After the trip, her visits to campus chapters shifted beyond organizational nuts and bolts—she taught students how to bridge racial barriers by seeing each other as people with inherent worth. At one institution, several white students called off an upcoming KKK rally after hearing her speak.
Amidst this work, she joined the first graduate chapter of the Delta Sigma Theta sorority in New York and earned a master’s degree in religious education from Columbia University. In 1928, once again she represented the YWCA at the World Student Christian Federation conference, this time in Southern India. She traveled through Europe, across the Mediterranean, and then through Red Sea en route to the conference before returning through China and across the Pacific Ocean—a rare opportunity for any recent college graduate at the time, much less the daughter of a former slave who lived much of her life in the Jim Crow South.
Months later, Juliette reflected on her trip in W.E.B. DuBois’ magazine, the Crisis, saying:
With all the differences and difficulties, with all the entanglements of international attitudes and policies, with all the bitterness and prejudice and hatred that are true between any two or more of these countries, you are here friends working, thinking, playing, living together in the finest sort of fellowship, fulfilling the dream of the World’s Student Christian Federation ‘That All May Be One.’3
Now in her early 30s and energized by experiences of intercultural cooperation, no one would have blamed her for staying away from the South, an infertile place for interracial harmony. Instead, the plight of Southern black women burdened her. She resigned from the YWCA to accept a role as Dean of Women at Fisk University, a prominent black Christian university in Nashville. Amidst the transition, she became the first female trustee of her alma mater, Talladega College, and was named to the YWCA board.
Although Fisk served only black students, its faculty had been all white until not long before she arrived. Her experiences abroad and with YWCA chapters made her a bridge between white faculty and newly hired black faculty, many of whom were new to the South.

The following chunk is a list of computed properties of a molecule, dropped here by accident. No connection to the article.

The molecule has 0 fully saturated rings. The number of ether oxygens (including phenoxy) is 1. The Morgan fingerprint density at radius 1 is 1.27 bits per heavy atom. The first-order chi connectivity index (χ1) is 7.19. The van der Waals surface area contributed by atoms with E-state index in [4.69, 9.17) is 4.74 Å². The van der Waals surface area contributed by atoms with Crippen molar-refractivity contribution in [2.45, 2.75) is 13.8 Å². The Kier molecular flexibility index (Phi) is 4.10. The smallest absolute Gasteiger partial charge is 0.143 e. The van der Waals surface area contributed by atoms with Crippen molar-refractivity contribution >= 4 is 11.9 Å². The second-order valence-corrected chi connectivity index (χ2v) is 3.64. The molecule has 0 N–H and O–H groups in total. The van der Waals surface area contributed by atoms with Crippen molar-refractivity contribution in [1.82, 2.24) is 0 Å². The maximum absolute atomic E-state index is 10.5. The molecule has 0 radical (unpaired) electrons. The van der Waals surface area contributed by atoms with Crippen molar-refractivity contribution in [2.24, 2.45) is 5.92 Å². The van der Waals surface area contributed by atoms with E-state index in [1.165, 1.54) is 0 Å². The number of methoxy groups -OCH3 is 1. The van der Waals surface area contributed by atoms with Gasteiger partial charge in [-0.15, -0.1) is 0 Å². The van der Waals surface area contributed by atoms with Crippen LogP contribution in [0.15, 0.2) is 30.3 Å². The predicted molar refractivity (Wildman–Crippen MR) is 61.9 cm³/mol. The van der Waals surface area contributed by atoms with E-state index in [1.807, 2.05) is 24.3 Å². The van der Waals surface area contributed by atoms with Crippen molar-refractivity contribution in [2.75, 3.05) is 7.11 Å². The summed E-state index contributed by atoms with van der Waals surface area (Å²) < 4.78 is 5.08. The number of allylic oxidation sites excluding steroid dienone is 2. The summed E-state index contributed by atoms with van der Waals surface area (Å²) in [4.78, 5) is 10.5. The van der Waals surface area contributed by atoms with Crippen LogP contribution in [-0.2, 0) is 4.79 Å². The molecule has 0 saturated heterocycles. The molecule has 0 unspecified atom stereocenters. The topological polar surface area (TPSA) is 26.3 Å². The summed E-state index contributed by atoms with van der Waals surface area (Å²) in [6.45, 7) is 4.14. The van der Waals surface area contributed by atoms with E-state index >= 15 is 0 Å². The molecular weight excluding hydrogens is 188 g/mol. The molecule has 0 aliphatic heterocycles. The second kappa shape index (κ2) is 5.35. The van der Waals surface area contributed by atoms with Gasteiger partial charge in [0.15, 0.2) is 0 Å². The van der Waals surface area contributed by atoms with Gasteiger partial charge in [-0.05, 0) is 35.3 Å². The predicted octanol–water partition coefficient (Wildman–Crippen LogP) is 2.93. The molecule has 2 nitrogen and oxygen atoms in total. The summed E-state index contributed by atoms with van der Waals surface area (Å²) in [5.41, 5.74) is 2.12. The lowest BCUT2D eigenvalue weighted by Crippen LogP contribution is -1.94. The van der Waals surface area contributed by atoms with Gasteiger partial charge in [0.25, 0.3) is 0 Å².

Two years into her role, Juliette skipped a November Fisk football game to visit her parents in Athens for the weekend. In an era when black travel through the South was inconvenient and risky, she invited three Fisk students—Nina Johnson, Edward Davis, and Miriam Price—to join her on the trip in her Ford Model A.
They never made it to Athens.
The four stopped for a late lunch in Chattanooga with a black couple, the Trimbles, before setting out on Highway 41 South for the rest of their November 6, 1931 trip to Athens. Around 4 pm and a mile and a half outside of Dalton, a Ford Model T sedan crossed the center line and hit Juliette’s Ford Model A, flipping her car and throwing Juliette and Nina from it. The impact knocked Nina unconscious and left Juliette moaning in agony on the grass. Edward and Miriam escaped with non-life-threatening injuries. The white driver of the other car yelled at them before fleeing the scene.
A woman who lived nearby and a man from out of town drove them into town for medical care. Not knowing where black people could receive treatment, they flagged down locals to ask. Edward retells their efforts to find treatment:
The man took us into Dalton. We were near the center of the town when he asked a number of people where the hospital was. A few did not know; others said there was no hospital for Negroes; and others said they would have to take us to some doctor’s home. He drove on farther and asked a white boy about a hospital or a doctor. The boy told us his father was a doctor and lived right up the street. He took us to his home. This doctor’s name was Dr. Broaderick.4